Lindisfarne has a castle, built in 1550, the subject of dramatic paintings by both Girtin and Turner, renovated in Arts and Crafts style by Lutyens.  It is now being restored again and is inaccessible, covered in scaffold.  We were able though to see nearby the little garden designed by Lutyens' friend Gertrud Jekyll, sheltered inside a dry stone wall.  Before leaving the island, we walked some way round the coast, listening again to the eider ducks.  We past that point where some figures can be seen in Girtin's painting, grouped around a fire.  The way he shows the smoke blowing suggests the strength of the wind on the island.  I will conclude here with a story in the Life of St Cuthbert that concerns wind and fire.  One day, Cuthbert was staying in the home of a holy woman, who rushed in to warn him that a house in the village was alight.  Cuthbert told her to keep calm and 'he went out and lay full length in front of the door.  Before he had finished praying the wind had changed to the west and put the house the man of God had entered completely out of danger.'  Bede concludes that God will 'give us grace, unworthy though we are, to extinguish the flames of vice in this world, and escape flames of punishment in the next.'

Saturday, April 22, 2017

The voice of the north wind sad

Zhang Fengyi as Cao Cao in John Woo's Red Cliff (2008-9)

In a post earlier this month I referred to the musical duel in Red Cliff, John Woo's epic film about  events at the end of the Han dynasty, based on 'the Iliad of China', The Romance of the Three Kingdoms.  The composer/writer I discussed there, Cai Yong, only briefly features in The Romance of the Three Kingdoms and doesn't appear in Red Cliff, but here I want to focus on Cao Cao, the great warlord at the heart of the story, whose army is defeated spectacularly in the movie.  Cao Cao was himself a renowned poet and wrote a famous poem just before the Battle of Red Cliff.  You can see him recite it in the clip from YouTube below - a scene from the 95-episode Chinese TV dramatisation Three Kingdoms.  This moment has often been depicted in art - there is a painting in the Long Corridor of the Beijing Summer Palace, for example, and I have reproduced below a Japanese ukiyo-e print showing Cao Cao composing the poem in a boat, with the moon rising and crows wheeling in the sky.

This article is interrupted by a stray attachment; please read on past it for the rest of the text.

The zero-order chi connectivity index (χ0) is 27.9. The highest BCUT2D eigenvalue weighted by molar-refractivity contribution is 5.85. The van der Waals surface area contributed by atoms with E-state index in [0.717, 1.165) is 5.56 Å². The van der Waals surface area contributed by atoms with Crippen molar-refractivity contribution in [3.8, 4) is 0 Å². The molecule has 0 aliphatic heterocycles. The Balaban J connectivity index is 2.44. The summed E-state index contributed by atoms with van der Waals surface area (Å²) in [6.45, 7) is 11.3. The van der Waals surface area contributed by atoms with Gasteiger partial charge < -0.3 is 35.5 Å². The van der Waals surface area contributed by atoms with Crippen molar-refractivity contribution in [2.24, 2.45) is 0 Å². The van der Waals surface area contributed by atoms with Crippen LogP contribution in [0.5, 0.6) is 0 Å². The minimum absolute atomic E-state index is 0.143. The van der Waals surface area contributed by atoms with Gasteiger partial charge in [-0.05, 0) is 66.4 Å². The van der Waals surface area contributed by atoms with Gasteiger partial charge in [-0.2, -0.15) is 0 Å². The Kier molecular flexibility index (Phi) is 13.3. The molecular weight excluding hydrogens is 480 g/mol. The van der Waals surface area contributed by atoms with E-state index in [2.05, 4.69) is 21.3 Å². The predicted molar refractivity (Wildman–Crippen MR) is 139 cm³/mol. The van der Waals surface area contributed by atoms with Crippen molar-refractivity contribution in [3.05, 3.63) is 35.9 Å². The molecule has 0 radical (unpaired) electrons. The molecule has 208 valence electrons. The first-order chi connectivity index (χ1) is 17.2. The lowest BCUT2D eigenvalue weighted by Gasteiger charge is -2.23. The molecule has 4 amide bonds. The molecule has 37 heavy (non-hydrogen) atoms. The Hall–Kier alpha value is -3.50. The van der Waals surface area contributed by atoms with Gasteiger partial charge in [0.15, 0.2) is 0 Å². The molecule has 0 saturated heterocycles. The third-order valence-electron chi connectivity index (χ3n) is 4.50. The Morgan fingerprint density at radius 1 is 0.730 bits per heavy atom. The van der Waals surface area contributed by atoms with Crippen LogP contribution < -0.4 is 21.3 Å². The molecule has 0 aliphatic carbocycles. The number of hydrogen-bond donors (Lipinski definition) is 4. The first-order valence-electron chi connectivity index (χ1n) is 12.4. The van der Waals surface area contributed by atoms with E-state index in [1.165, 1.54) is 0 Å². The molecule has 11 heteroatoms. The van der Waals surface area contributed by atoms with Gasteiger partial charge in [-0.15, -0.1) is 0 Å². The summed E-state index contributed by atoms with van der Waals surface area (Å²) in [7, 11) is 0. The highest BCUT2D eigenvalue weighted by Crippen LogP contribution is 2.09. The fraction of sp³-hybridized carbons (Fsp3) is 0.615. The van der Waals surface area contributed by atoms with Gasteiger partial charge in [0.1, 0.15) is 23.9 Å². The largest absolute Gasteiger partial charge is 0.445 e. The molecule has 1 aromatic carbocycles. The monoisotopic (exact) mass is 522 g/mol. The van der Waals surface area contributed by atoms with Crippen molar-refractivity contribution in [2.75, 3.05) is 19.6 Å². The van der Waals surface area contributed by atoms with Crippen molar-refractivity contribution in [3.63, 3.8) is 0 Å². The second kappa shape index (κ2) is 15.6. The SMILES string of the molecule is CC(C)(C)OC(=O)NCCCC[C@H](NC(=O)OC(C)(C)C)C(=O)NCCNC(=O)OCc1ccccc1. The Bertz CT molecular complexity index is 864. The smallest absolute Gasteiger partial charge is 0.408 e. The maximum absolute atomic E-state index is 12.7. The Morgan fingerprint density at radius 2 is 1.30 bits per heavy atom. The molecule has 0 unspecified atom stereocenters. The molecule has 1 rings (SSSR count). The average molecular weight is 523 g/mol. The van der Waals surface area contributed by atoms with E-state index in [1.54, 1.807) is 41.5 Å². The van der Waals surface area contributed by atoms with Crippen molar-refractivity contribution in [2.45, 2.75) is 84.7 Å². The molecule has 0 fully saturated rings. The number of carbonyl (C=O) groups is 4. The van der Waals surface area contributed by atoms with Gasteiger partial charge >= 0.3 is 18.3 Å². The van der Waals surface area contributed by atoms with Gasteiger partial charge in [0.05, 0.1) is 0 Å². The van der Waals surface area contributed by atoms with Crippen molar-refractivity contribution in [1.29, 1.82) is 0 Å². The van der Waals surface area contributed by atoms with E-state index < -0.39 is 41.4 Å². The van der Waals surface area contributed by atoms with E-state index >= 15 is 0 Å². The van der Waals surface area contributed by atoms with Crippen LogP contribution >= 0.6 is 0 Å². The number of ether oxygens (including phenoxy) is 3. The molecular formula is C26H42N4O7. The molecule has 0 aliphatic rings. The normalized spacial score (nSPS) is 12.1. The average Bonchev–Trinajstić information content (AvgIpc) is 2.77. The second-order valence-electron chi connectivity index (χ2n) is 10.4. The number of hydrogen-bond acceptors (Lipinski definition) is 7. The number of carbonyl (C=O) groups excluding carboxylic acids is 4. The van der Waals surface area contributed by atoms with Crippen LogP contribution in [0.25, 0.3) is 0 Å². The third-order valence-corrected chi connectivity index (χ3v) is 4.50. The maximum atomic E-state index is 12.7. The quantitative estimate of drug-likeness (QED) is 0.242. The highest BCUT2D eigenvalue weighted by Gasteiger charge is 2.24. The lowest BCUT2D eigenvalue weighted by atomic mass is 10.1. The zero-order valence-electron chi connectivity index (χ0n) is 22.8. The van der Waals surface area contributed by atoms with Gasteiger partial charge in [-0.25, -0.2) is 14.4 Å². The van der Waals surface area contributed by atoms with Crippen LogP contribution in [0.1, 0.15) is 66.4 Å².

Tsukioka Yoshitoshi, Moon rising over Mount Nanping, contemplated by Cao Cao, 1885

The real reason for mentioning Cao Cao on this blog is not his eve-of-battle composition, but a beautiful short poem 'Viewing the Ocean', which is an early example in world literature of pure landscape poetry.  Here are the first six lines in Burton Watson's translation; the Jieshi (Chieh-shi) mountains overlook the Bohai Gulf.
East looking down from Chieh-shih,
I scan the endless ocean:
waters restlessly seething,
mountained islands jutting up,
trees growing in clusters,
a hundred grasses, rich and lush.
Other translations of the full poem can easily be found online (there are two on a Chinese Poems site for example).